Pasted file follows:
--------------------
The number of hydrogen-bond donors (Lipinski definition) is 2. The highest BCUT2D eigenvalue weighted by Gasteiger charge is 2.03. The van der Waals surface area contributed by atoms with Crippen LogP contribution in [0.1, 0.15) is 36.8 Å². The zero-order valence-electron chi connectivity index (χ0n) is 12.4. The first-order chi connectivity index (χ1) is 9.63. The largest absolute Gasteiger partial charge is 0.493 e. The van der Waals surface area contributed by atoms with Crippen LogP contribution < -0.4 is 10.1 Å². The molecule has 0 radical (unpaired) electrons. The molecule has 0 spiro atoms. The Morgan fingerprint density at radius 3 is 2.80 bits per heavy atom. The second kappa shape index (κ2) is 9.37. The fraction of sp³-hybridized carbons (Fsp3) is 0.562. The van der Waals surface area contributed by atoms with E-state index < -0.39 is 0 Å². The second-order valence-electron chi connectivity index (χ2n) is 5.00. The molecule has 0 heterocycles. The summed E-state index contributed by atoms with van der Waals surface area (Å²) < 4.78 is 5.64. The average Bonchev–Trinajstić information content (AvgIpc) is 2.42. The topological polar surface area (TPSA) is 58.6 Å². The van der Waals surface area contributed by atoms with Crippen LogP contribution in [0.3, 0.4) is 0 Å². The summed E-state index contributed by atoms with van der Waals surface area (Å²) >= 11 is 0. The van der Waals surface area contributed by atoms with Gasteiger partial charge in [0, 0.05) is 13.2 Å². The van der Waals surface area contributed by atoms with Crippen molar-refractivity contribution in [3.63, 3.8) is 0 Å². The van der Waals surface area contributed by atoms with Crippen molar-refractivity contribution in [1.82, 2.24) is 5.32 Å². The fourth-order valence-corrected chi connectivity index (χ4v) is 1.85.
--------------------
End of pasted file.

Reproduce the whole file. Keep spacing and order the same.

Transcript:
The number of hydrogen-bond donors (Lipinski definition) is 2. The highest BCUT2D eigenvalue weighted by Gasteiger charge is 2.03. The van der Waals surface area contributed by atoms with Crippen LogP contribution in [0.1, 0.15) is 36.8 Å². The zero-order valence-electron chi connectivity index (χ0n) is 12.4. The first-order chi connectivity index (χ1) is 9.63. The largest absolute Gasteiger partial charge is 0.493 e. The van der Waals surface area contributed by atoms with Crippen LogP contribution < -0.4 is 10.1 Å². The molecule has 0 radical (unpaired) electrons. The molecule has 0 spiro atoms. The Morgan fingerprint density at radius 3 is 2.80 bits per heavy atom. The second kappa shape index (κ2) is 9.37. The fraction of sp³-hybridized carbons (Fsp3) is 0.562. The van der Waals surface area contributed by atoms with E-state index < -0.39 is 0 Å². The second-order valence-electron chi connectivity index (χ2n) is 5.00. The molecule has 0 heterocycles. The summed E-state index contributed by atoms with van der Waals surface area (Å²) < 4.78 is 5.64. The average Bonchev–Trinajstić information content (AvgIpc) is 2.42. The topological polar surface area (TPSA) is 58.6 Å². The van der Waals surface area contributed by atoms with Crippen LogP contribution in [0.3, 0.4) is 0 Å². The summed E-state index contributed by atoms with van der Waals surface area (Å²) >= 11 is 0. The van der Waals surface area contributed by atoms with Gasteiger partial charge in [0, 0.05) is 13.2 Å². The van der Waals surface area contributed by atoms with Crippen molar-refractivity contribution in [3.63, 3.8) is 0 Å². The van der Waals surface area contributed by atoms with Crippen molar-refractivity contribution in [1.82, 2.24) is 5.32 Å². The fourth-order valence-corrected chi connectivity index (χ4v) is 1.85.